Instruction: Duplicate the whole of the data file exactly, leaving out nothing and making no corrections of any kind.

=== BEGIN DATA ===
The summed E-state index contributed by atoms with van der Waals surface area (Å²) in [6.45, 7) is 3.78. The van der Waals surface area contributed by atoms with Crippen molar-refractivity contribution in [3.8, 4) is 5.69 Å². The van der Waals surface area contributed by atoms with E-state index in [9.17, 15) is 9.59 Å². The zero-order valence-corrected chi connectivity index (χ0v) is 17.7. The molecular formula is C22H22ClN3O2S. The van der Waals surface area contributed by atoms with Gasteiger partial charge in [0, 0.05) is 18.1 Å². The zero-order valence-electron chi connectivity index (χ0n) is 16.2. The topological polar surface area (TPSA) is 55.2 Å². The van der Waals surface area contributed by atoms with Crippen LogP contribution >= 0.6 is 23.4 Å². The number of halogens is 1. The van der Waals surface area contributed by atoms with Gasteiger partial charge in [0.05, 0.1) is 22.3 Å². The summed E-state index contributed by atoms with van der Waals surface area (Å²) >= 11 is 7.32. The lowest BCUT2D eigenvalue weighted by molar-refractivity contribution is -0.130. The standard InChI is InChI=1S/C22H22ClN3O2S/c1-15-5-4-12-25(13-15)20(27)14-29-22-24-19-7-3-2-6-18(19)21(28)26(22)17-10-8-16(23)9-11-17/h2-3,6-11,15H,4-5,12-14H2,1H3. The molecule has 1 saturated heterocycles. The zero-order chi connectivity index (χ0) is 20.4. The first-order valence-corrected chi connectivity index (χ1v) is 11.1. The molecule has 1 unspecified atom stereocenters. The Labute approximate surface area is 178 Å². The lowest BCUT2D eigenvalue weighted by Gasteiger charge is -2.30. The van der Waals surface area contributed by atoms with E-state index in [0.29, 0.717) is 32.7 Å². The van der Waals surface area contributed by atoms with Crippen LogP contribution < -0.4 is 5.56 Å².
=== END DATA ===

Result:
The summed E-state index contributed by atoms with van der Waals surface area (Å²) in [6.45, 7) is 3.78. The van der Waals surface area contributed by atoms with Crippen molar-refractivity contribution in [3.8, 4) is 5.69 Å². The van der Waals surface area contributed by atoms with E-state index in [9.17, 15) is 9.59 Å². The zero-order valence-corrected chi connectivity index (χ0v) is 17.7. The molecular formula is C22H22ClN3O2S. The van der Waals surface area contributed by atoms with Gasteiger partial charge in [0, 0.05) is 18.1 Å². The zero-order valence-electron chi connectivity index (χ0n) is 16.2. The topological polar surface area (TPSA) is 55.2 Å². The van der Waals surface area contributed by atoms with Crippen LogP contribution >= 0.6 is 23.4 Å². The number of halogens is 1. The van der Waals surface area contributed by atoms with Gasteiger partial charge in [0.05, 0.1) is 22.3 Å². The summed E-state index contributed by atoms with van der Waals surface area (Å²) >= 11 is 7.32. The lowest BCUT2D eigenvalue weighted by molar-refractivity contribution is -0.130. The standard InChI is InChI=1S/C22H22ClN3O2S/c1-15-5-4-12-25(13-15)20(27)14-29-22-24-19-7-3-2-6-18(19)21(28)26(22)17-10-8-16(23)9-11-17/h2-3,6-11,15H,4-5,12-14H2,1H3. The molecule has 1 saturated heterocycles. The zero-order chi connectivity index (χ0) is 20.4. The first-order valence-corrected chi connectivity index (χ1v) is 11.1. The molecule has 1 unspecified atom stereocenters. The Labute approximate surface area is 178 Å². The lowest BCUT2D eigenvalue weighted by Gasteiger charge is -2.30. The van der Waals surface area contributed by atoms with E-state index in [0.29, 0.717) is 32.7 Å². The van der Waals surface area contributed by atoms with Crippen LogP contribution < -0.4 is 5.56 Å².